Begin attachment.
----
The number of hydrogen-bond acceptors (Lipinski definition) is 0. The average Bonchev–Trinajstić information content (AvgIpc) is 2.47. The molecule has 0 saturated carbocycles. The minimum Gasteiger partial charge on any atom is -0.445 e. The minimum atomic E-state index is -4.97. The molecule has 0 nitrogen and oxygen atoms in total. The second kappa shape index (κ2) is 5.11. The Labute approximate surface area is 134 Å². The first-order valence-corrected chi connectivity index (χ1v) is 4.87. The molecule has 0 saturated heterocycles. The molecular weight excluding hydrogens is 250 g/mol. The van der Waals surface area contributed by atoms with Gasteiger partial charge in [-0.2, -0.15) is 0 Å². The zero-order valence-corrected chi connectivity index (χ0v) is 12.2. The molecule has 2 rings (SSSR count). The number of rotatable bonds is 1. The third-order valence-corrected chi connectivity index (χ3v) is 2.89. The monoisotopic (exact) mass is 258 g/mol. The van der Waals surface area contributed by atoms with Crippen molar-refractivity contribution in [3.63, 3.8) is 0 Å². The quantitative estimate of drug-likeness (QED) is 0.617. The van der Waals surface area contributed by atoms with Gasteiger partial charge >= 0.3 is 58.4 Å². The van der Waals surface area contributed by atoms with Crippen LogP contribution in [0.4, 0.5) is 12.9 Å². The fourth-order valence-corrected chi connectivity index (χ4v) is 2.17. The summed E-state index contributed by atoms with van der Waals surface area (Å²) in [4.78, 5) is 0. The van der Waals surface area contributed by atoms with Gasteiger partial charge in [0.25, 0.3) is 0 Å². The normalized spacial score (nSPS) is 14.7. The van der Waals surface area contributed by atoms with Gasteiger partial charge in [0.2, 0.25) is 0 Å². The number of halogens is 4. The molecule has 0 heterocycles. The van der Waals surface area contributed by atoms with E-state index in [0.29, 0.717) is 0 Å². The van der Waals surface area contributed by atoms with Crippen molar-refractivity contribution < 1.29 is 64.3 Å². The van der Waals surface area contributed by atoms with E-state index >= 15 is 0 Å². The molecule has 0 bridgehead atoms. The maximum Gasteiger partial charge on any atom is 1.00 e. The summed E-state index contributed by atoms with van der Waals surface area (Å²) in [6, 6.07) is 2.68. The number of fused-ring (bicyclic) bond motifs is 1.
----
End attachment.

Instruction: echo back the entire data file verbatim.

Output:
The number of hydrogen-bond acceptors (Lipinski definition) is 0. The average Bonchev–Trinajstić information content (AvgIpc) is 2.47. The molecule has 0 saturated carbocycles. The minimum Gasteiger partial charge on any atom is -0.445 e. The minimum atomic E-state index is -4.97. The molecule has 0 nitrogen and oxygen atoms in total. The second kappa shape index (κ2) is 5.11. The Labute approximate surface area is 134 Å². The first-order valence-corrected chi connectivity index (χ1v) is 4.87. The molecule has 0 saturated heterocycles. The molecular weight excluding hydrogens is 250 g/mol. The van der Waals surface area contributed by atoms with Gasteiger partial charge in [-0.2, -0.15) is 0 Å². The zero-order valence-corrected chi connectivity index (χ0v) is 12.2. The molecule has 2 rings (SSSR count). The number of rotatable bonds is 1. The third-order valence-corrected chi connectivity index (χ3v) is 2.89. The monoisotopic (exact) mass is 258 g/mol. The van der Waals surface area contributed by atoms with Crippen molar-refractivity contribution in [3.63, 3.8) is 0 Å². The quantitative estimate of drug-likeness (QED) is 0.617. The van der Waals surface area contributed by atoms with Gasteiger partial charge >= 0.3 is 58.4 Å². The van der Waals surface area contributed by atoms with Crippen LogP contribution in [0.4, 0.5) is 12.9 Å². The fourth-order valence-corrected chi connectivity index (χ4v) is 2.17. The summed E-state index contributed by atoms with van der Waals surface area (Å²) in [4.78, 5) is 0. The van der Waals surface area contributed by atoms with Gasteiger partial charge in [0.25, 0.3) is 0 Å². The normalized spacial score (nSPS) is 14.7. The van der Waals surface area contributed by atoms with Gasteiger partial charge in [0.2, 0.25) is 0 Å². The number of halogens is 4. The molecule has 0 heterocycles. The van der Waals surface area contributed by atoms with E-state index in [0.29, 0.717) is 0 Å². The van der Waals surface area contributed by atoms with Crippen molar-refractivity contribution < 1.29 is 64.3 Å². The van der Waals surface area contributed by atoms with E-state index >= 15 is 0 Å². The molecule has 0 bridgehead atoms. The maximum Gasteiger partial charge on any atom is 1.00 e. The summed E-state index contributed by atoms with van der Waals surface area (Å²) in [6, 6.07) is 2.68. The number of fused-ring (bicyclic) bond motifs is 1.